To paraphrase Dr Frankenstein: It lives. IT LIIIIIVEES.
That's right, the FA Cup is alive again. Resurrected by a VAR fracas, a flurry of wonderful goal-mouth scrambles and tap ins, a couple of Cupsets and some 90th-minute magic.
But what did we really learn from the Fourth Round?
1. VAR Is Great & Should Never Be Doubted Again
All hail our eVARrlasting saviour, our eternal oVARlord, our coVARnder in chief(?). While some were bemoaning the dotted use of VAR throughout the FA Cup fourth round, I think it was a canny move from the governing body.
Why? Well, firstly, it provided contradictions and contrasting emotions everywhere - who didn't enjoy that armed in leveller at Millwall, and the scenes it provoked in the home end contrasted with despair of Everton fans in the away end - which always equals great entertainment in football.
But it was also the perfect advertisement for the technology. Not only were bad decisions overruled, and good decisions affirmed, like at Stamford Bridge, but it maintained the status quo of complaints, and football is built on this begrudging principle. If you're not celebrating, you better be moaning about something. And VAR only improves on this. It's perfect fun for all the family!
2. Jesse Lingard Is the King of North London
It's been quite the week for Jesse Lingard. After, opening up on his life and breakthrough at Man Utd to the Player's Tribune, he also unveiled his new YouTube channel.
Finally, he anointed himself King of the North (of London). If VAR is now our Tsar (TsVAR?), then Lingard is definitely his leading general north of the river. I mean, the guy scored, moonwalked, then milly rocked. How's that for a coronation?
3. The Magic of the Cup Persists
Now, you may be bored of hearing about the magic of the FA Cup, either because you don't believe it or you already know it to be true.
But, just like whenever something good happens in the Premier League we shout 'Best League in the World' from every rooftop, we espouse on the remaining magic of the FA Cup whenever some plucky underdog slides a ball into the net. It's how it works.
But, if the magic really is alive and well, then it was particularly present at Kingsmeadow and The Den. There must've been a lot 'I do believe in the FA Cup' mantras repeated round there.
Also, speaking of mantras, I'd like to make an amendment to the 'Wet and Windy Wednesday Night in Stoke' one. It shall now forever be known as a 'Wet, Windy and VARless Saturday Night in Bermondsey'. Much better.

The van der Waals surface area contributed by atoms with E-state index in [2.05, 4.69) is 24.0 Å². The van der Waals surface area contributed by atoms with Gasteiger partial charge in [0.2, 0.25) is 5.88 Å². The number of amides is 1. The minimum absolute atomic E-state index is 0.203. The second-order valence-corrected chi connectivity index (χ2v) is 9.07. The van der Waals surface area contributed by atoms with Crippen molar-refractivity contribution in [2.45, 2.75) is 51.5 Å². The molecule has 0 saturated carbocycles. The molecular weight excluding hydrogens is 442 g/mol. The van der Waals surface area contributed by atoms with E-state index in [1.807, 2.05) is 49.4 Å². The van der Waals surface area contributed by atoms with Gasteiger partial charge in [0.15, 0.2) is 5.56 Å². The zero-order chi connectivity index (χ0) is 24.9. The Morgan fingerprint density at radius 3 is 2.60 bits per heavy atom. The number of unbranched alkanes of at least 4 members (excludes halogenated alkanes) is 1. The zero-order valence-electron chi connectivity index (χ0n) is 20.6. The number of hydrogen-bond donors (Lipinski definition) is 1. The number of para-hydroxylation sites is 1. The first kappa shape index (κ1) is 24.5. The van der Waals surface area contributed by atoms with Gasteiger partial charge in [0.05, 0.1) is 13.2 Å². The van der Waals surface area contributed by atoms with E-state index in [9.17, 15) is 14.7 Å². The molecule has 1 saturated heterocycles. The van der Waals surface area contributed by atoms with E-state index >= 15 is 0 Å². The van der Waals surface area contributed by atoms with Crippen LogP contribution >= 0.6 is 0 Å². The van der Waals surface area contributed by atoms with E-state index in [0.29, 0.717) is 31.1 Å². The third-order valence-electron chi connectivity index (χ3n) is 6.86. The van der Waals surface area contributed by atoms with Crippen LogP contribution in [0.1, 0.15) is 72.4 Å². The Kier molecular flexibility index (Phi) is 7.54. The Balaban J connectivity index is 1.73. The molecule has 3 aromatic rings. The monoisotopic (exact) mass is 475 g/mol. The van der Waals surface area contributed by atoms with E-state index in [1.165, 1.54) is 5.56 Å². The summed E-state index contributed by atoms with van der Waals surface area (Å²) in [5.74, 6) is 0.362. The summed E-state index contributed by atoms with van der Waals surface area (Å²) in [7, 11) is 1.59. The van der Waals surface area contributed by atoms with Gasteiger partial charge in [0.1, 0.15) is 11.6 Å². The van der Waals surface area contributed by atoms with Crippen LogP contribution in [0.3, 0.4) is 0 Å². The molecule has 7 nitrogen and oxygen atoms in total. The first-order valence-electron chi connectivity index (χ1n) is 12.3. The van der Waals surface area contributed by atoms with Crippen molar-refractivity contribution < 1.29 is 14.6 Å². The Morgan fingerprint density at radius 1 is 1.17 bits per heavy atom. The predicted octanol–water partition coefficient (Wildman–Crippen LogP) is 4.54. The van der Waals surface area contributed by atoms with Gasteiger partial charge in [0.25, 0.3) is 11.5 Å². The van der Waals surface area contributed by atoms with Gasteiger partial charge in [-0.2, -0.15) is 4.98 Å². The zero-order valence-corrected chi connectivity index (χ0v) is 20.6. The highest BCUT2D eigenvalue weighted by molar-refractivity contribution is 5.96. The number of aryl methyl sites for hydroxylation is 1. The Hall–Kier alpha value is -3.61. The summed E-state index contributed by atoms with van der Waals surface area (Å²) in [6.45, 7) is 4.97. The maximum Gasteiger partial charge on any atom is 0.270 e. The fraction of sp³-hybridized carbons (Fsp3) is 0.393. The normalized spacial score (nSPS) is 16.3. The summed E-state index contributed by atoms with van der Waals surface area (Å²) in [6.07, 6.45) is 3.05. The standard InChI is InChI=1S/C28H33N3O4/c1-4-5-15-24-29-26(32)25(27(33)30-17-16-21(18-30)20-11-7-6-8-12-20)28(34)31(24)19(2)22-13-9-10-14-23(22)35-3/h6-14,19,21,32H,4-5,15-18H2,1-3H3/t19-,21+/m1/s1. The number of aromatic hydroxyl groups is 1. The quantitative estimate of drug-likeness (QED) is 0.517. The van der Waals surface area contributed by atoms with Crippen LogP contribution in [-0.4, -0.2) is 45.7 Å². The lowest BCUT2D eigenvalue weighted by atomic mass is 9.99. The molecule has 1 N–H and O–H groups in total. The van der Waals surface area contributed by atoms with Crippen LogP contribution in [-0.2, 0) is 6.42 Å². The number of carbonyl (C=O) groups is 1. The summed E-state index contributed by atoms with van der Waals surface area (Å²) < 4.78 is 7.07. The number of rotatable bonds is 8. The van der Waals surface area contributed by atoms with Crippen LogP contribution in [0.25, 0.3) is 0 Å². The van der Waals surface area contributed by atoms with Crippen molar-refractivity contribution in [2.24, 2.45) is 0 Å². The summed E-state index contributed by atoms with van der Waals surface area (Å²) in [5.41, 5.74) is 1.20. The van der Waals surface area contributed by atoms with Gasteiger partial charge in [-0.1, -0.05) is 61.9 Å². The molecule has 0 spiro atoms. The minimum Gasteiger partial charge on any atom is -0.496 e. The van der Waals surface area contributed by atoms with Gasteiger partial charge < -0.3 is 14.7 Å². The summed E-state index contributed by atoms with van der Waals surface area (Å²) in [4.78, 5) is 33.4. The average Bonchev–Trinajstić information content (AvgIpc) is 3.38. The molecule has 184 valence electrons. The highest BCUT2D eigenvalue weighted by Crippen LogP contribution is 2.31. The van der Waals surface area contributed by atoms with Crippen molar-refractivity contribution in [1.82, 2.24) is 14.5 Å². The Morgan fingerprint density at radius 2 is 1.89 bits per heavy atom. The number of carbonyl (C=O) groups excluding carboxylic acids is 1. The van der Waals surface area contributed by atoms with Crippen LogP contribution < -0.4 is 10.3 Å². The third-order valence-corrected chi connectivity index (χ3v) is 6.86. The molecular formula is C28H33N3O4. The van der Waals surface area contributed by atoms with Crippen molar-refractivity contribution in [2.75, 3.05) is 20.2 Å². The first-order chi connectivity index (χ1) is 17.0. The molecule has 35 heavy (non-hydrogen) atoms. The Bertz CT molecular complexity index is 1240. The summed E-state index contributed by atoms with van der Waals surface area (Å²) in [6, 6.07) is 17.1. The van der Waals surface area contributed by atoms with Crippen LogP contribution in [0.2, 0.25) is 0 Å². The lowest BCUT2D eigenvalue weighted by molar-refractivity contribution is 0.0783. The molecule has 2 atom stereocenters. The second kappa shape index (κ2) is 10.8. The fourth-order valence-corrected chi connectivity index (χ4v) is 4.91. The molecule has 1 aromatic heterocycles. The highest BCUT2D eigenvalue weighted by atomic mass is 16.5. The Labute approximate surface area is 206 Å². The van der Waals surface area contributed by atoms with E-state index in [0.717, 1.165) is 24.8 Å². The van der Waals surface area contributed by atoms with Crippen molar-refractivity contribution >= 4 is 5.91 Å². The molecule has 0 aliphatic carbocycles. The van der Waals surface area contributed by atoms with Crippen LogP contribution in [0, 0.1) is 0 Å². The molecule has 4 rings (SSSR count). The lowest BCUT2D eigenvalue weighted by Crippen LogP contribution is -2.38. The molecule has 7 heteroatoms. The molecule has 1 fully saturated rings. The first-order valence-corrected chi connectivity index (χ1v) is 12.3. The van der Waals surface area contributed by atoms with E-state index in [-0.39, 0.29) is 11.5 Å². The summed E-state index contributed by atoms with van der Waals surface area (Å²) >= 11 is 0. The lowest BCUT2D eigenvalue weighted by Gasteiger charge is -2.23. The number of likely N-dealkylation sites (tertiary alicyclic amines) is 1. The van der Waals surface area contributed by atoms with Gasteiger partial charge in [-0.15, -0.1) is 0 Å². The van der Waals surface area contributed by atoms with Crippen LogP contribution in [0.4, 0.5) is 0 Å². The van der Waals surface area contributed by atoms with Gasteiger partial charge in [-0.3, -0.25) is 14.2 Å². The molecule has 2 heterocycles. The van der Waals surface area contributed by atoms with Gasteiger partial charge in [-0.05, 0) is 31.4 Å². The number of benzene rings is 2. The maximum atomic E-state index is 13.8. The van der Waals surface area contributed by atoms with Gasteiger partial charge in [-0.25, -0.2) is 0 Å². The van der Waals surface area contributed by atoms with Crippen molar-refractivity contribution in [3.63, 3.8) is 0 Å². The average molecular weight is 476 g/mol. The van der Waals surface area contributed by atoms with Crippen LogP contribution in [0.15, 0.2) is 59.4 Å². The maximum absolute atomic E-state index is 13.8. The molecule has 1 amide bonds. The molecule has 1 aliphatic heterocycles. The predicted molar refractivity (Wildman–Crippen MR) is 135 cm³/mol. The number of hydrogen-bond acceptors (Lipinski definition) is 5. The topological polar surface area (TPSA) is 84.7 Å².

4. Tottenham Are Bottlers
Carve it on your wall, get a tattoo, set a yearly reminder on your phone, pin it to your social media timelines. However you choose to remember it, you must remember this definitive official decree regarding the bottling status of Tottenham Hotspur: They are definitely bottlers and definitely always will be.
Three injuries. Two cup exits. Four days.
5. Olivier Giroud Can Still Do a Job for Chelsea
All eyes were on Gonzalo Higuain at Stamford Bridge on Saturday, as the Argentine made his hotly anticipated debut for Chelsea against Sheffield Wednesday.
And though the number nine showed his instinctive finishing and beguiling movement on a few occasions, traits dearly lacking in west London as of late, he's clearly still shedding the rust from a testing time in Milan.
In this vein, Olivier Giroud's eight-minute cameo showed that the Frenchman still has a role to play in this new dawn. His link up capabilities remain as sharp as they were in Russia last summer, even if his finishing can be wayward.
6. The Magic Is Aided by Big Boys' Incompetency
Of course the magic is alive and well, it has perfect conditions for growth when middling Premier League boys in dire need of a trophy come to town!
Do the likes of West Ham, Leicester and Everton need a trophy to keep fans interested in an otherwise pedestrain race for seventh place? YES. At the two ends of this middling spectrum, could the same be said for Spurs and Newcastle? YES.
Do players and coaches act on these facts? Not nearly enough. The magic is alive, alright, but so is the big boys' incompetency. And long may it continue, frankly.